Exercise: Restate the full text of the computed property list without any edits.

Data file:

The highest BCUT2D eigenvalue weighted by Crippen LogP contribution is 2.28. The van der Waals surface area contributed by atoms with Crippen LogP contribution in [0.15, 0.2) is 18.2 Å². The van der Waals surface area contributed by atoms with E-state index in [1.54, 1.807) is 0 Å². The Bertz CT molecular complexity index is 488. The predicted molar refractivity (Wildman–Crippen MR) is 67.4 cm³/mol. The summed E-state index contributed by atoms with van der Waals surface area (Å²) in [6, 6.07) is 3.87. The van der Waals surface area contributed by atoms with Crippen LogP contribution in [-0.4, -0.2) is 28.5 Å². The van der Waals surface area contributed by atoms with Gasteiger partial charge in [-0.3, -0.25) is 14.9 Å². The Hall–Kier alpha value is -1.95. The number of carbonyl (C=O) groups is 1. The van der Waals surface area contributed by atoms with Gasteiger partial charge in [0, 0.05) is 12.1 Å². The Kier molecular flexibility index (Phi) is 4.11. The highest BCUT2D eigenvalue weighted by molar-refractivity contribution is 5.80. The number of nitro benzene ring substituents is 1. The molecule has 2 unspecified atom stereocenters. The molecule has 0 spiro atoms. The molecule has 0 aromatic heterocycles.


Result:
The highest BCUT2D eigenvalue weighted by Crippen LogP contribution is 2.28. The van der Waals surface area contributed by atoms with Crippen LogP contribution in [0.15, 0.2) is 18.2 Å². The van der Waals surface area contributed by atoms with E-state index in [1.54, 1.807) is 0 Å². The Bertz CT molecular complexity index is 488. The predicted molar refractivity (Wildman–Crippen MR) is 67.4 cm³/mol. The summed E-state index contributed by atoms with van der Waals surface area (Å²) in [6, 6.07) is 3.87. The van der Waals surface area contributed by atoms with Crippen LogP contribution in [-0.4, -0.2) is 28.5 Å². The van der Waals surface area contributed by atoms with Gasteiger partial charge in [-0.3, -0.25) is 14.9 Å². The Hall–Kier alpha value is -1.95. The number of carbonyl (C=O) groups is 1. The van der Waals surface area contributed by atoms with Gasteiger partial charge in [0, 0.05) is 12.1 Å². The Kier molecular flexibility index (Phi) is 4.11. The highest BCUT2D eigenvalue weighted by molar-refractivity contribution is 5.80. The number of nitro benzene ring substituents is 1. The molecule has 2 unspecified atom stereocenters. The molecule has 0 spiro atoms. The molecule has 0 aromatic heterocycles.